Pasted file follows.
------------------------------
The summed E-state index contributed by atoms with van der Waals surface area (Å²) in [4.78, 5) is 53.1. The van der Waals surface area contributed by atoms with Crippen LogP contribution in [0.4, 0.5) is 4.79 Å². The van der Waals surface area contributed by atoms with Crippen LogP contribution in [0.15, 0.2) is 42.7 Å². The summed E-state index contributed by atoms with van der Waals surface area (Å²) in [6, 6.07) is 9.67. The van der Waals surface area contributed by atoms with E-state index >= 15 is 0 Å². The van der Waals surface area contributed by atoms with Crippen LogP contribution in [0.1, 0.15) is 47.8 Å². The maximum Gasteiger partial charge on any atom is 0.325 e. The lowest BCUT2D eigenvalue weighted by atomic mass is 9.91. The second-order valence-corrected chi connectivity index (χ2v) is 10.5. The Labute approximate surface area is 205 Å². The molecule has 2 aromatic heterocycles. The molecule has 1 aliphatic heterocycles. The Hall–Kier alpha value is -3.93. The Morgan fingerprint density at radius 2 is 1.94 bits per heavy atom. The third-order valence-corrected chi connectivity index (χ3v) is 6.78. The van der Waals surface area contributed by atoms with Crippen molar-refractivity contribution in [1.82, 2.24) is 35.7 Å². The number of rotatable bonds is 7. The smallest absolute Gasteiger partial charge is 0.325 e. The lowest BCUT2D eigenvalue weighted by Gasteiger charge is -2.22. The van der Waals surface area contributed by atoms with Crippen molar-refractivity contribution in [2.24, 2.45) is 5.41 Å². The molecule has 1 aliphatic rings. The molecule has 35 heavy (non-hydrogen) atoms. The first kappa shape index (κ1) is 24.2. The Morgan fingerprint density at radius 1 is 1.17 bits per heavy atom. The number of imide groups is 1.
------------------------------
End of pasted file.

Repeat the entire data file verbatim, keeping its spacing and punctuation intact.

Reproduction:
The summed E-state index contributed by atoms with van der Waals surface area (Å²) in [4.78, 5) is 53.1. The van der Waals surface area contributed by atoms with Crippen LogP contribution in [0.4, 0.5) is 4.79 Å². The van der Waals surface area contributed by atoms with Crippen LogP contribution in [0.15, 0.2) is 42.7 Å². The summed E-state index contributed by atoms with van der Waals surface area (Å²) in [6, 6.07) is 9.67. The van der Waals surface area contributed by atoms with E-state index >= 15 is 0 Å². The van der Waals surface area contributed by atoms with Crippen LogP contribution in [0.1, 0.15) is 47.8 Å². The maximum Gasteiger partial charge on any atom is 0.325 e. The lowest BCUT2D eigenvalue weighted by atomic mass is 9.91. The second-order valence-corrected chi connectivity index (χ2v) is 10.5. The Labute approximate surface area is 205 Å². The molecule has 2 aromatic heterocycles. The molecule has 1 aliphatic heterocycles. The Hall–Kier alpha value is -3.93. The Morgan fingerprint density at radius 2 is 1.94 bits per heavy atom. The third-order valence-corrected chi connectivity index (χ3v) is 6.78. The van der Waals surface area contributed by atoms with Crippen molar-refractivity contribution in [1.82, 2.24) is 35.7 Å². The number of rotatable bonds is 7. The smallest absolute Gasteiger partial charge is 0.325 e. The lowest BCUT2D eigenvalue weighted by Gasteiger charge is -2.22. The van der Waals surface area contributed by atoms with Crippen molar-refractivity contribution in [2.24, 2.45) is 5.41 Å². The molecule has 1 aliphatic rings. The molecule has 35 heavy (non-hydrogen) atoms. The first kappa shape index (κ1) is 24.2. The Morgan fingerprint density at radius 1 is 1.17 bits per heavy atom. The number of imide groups is 1.